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I was running along, overlooking White Rock Canyon, the Rio Grande sparkling at its vertiginous nadir, when a few words coming through my iPod stole my attention. Fiona Apple was singing in her beautiful, gloomy way about how we all want something similar to what we already have, even if we hate it. Amy Mann sings about this, too – “condemning the future to death so we can match the past.”
This happened at about mile eight in my loop. I’m training for a half-marathon to be held in Albuquerque next month – my longest race, by far – and these long runs burn my feet, strain my lungs, and leave me lots of time to spend in my own head. I occasionally gaze out over the canyon and experience the pure joy of living, but mostly, I listen to music and think about anything but my weird pains.
So I latched right on to the pop song. I also worked out most of a sestina, composed a letter and visualized a whole lineup of different bridesmaids’ dresses.
The lyrics have stayed with me, even after the post-workout waffles and a trip to Santa Fe to order wedding rings. It’s not that Apple or Mann are particularly deep – but their ideas make great examples of things we know but don’t act like we do.
I remember when people on the streets in Boston would ask for change, a friend of mine used to say, “Change comes from within.”
These aren’t exactly kind words to say to a person who can’t afford dinner and, even if they’re true, I don’t find them useful. I don’t think it matters where change comes from, but we’ve got to see where it goes – it hardly matters what we think; we’ve got to change what you do.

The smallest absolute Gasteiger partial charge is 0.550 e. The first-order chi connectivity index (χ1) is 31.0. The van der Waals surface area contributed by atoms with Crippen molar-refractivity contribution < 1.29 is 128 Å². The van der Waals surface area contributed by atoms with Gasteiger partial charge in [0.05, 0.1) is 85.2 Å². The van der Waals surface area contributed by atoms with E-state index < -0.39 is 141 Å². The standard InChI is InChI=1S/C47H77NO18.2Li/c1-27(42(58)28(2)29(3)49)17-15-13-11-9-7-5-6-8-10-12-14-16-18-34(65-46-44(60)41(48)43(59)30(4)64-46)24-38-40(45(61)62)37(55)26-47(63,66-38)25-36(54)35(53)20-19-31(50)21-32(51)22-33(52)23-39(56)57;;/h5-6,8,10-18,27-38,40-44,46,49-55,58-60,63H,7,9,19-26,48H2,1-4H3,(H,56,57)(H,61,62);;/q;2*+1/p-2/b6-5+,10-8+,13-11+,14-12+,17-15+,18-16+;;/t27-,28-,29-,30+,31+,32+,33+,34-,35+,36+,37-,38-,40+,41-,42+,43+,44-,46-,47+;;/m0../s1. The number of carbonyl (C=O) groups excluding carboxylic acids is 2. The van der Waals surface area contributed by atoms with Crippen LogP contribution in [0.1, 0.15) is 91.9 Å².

Too much emphasis on thinking allows us to keep doing whatever it is we normally do, even when we know you could do better.
I don’t mean to sound so didactic. I’m speaking to myself, of course, more than to anyone else. Writing, like running, encourages self-discourse.
In the interest of getting away from that, I’d like to share a few more words from other people.
“If we don’t change direction soon, we’ll end up where we’re going.” – Vaudeville actor “Professor” Irvin Corey.
“The truth does not change according to our ability to stomach it,” – Author Flannery O’Connor.
OK, I can’t stop myself. This is one of very few places I get to converse about these kinds of topics with anyone other than myself. And right now, I need to talk like this.
I think O’Connor means, in part, that just because we can deal with an obligation we no longer enjoy or a lover who does horrible things doesn’t mean we should keep stomaching it or him or her. The truth doesn’t change just because he’s having a good day.
“All things must change to something new, to something strange.” – Poet Henry Wadsworth Longfellow.
Change feels uncomfortable. I’ve made a few drastic choices in my life that have felt incredibly, awesomely right immediately, but they’re rare. More commonly, I make the choice and then get beat up by a long queue of doubts and insecurities. It’s hard to stick with a life-altering choice under these conditions, but the more I fight, eventually, the more certain I become.
“All human beings should try to learn before they die what they are running from, and to, and why.” – Author James Thurber
While “doing” is all-important, deliberately doing is the best. Thoreau, the priest of deliberate living, might have built his own house and spent all his time recording natural and philosophical observations on a New England pond, but we don’t have to do that.
We just have to have some idea about why we’re training for a race, or planning to have children, or buying dining room furniture, or planning sunflower seeds in the garden. We don’t have to write essays explaining our every action; we just shouldn’t go through life at the mercy of everything but our own will.
And I think Thurber’s right in his underlying assumption that we are all running, and that this is the most important action to examine. The more we know about what drives us, the more we can recognize which of these forces are irrational and/or self-defeating – and the more we can choose a future that matches the ideals we all had as kids and not the sour mistakes we’ve already made as adults.
E-mail Kelly an invitation to your amateur philosophers bimonthly salon at firstname.lastname@example.org.